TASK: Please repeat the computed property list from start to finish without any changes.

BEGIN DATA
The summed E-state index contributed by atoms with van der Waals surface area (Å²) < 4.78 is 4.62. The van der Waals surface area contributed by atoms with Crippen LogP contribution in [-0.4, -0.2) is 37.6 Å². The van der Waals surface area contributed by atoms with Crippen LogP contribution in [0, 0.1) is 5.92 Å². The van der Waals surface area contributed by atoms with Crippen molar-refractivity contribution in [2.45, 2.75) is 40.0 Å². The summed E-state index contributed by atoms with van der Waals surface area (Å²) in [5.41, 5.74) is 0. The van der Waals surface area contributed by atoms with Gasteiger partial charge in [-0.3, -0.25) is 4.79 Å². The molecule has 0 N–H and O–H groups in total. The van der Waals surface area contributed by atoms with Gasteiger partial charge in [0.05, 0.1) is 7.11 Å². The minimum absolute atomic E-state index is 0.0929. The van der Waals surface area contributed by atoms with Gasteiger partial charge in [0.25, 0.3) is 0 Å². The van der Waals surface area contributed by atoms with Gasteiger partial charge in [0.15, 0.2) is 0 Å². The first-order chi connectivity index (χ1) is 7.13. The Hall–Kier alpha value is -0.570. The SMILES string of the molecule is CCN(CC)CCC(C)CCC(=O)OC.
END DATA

The summed E-state index contributed by atoms with van der Waals surface area (Å²) < 4.78 is 4.62. The van der Waals surface area contributed by atoms with Crippen LogP contribution in [-0.4, -0.2) is 37.6 Å². The van der Waals surface area contributed by atoms with Crippen LogP contribution in [0, 0.1) is 5.92 Å². The van der Waals surface area contributed by atoms with Crippen molar-refractivity contribution in [2.45, 2.75) is 40.0 Å². The summed E-state index contributed by atoms with van der Waals surface area (Å²) in [5.41, 5.74) is 0. The van der Waals surface area contributed by atoms with Gasteiger partial charge in [-0.3, -0.25) is 4.79 Å². The molecule has 0 N–H and O–H groups in total. The van der Waals surface area contributed by atoms with Gasteiger partial charge in [0.05, 0.1) is 7.11 Å². The minimum absolute atomic E-state index is 0.0929. The van der Waals surface area contributed by atoms with Gasteiger partial charge in [0.25, 0.3) is 0 Å². The van der Waals surface area contributed by atoms with Gasteiger partial charge in [0.15, 0.2) is 0 Å². The first-order chi connectivity index (χ1) is 7.13. The Hall–Kier alpha value is -0.570. The SMILES string of the molecule is CCN(CC)CCC(C)CCC(=O)OC.